On the contrary, Dagong downgraded the credit rating of the bond issued by Xiwang Group, which is financially endorsed by Hengfeng Bank and the local government, triggering doubts among market participants, who believed that the move was caused by Xiwang Group's refusal to buy Dagong's Supply Chain Financial Credit Management System.

In 2011, Dagong assigned a AAA rating to China's debt-ridden Ministry of Railways, higher than China's AA sovereign credit rating. Professor Huang Yiping from Peking University was at the time shocked by the rating, casting doubt on the professional credibility of Dagong.

Since January when Dagong downgraded the sovereign credit rating of the United States, the regulators have received many letters reporting on Dagong's irregularities. But Guan Jianzhong, chairman of Dagong, has defended his company's role in "protecting the interest of China on the world stage" and described it as America's conspiracy aimed at bringing down Dagong.

Regulatory improvement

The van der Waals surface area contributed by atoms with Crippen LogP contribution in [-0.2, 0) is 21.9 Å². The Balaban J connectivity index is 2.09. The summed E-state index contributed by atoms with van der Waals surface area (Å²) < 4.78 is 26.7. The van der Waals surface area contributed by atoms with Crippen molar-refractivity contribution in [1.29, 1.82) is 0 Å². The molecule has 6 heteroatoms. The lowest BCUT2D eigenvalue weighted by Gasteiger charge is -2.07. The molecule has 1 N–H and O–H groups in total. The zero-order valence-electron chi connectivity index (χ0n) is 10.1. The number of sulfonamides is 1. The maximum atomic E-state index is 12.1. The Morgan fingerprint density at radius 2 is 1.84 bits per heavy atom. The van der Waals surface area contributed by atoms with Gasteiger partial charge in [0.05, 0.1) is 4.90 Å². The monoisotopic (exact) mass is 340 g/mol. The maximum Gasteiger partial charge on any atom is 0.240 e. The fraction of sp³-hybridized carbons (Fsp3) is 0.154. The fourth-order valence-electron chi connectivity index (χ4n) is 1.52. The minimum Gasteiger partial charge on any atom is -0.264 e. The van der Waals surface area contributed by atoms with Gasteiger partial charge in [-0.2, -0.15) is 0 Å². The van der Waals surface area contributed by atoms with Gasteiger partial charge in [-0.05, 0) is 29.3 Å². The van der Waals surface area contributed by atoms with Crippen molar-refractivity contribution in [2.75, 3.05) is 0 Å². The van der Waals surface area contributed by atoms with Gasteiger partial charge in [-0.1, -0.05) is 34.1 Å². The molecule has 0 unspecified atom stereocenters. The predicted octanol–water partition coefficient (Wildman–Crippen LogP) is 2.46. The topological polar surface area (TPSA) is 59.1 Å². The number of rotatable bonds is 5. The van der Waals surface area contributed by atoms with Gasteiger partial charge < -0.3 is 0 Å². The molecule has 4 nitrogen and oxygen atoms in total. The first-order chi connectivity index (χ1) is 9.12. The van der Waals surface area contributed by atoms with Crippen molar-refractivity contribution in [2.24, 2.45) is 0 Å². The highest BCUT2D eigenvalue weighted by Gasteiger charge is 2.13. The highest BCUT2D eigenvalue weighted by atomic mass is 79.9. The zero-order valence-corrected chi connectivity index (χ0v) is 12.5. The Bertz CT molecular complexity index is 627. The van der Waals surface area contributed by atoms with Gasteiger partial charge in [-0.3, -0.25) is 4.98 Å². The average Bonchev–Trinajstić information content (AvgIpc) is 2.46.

With the regulators seeing rating results as a key factor for the formulation of industry standards, China's credit rating agencies can easily control the issuance pricing of bonds.

Industry insiders say that linking policy making with credit rating cannot meet the needs of the bond market, calling on investors to weaken their dependence on credit rating in order to diminish the bond market bubble.

The National Association of Financial Market Institutional Investors has warned that some credit rating agencies lack capability in credit risk warning and control.

Currently, some mainstream institutional investors have their own credit rating departments and only see credit rating results provided by third-party rating companies as a reference.

Over the recent years, the National Association of Financial Market Institutional Investors has lowered the requirement of bond issuers needing a credit rating assessment report provided by third-party rating agencies before issuing bonds, putting emphasis on the exposure of financial indexes. The move is aimed at preventing bond issuers from spending money to buy a better credit rating.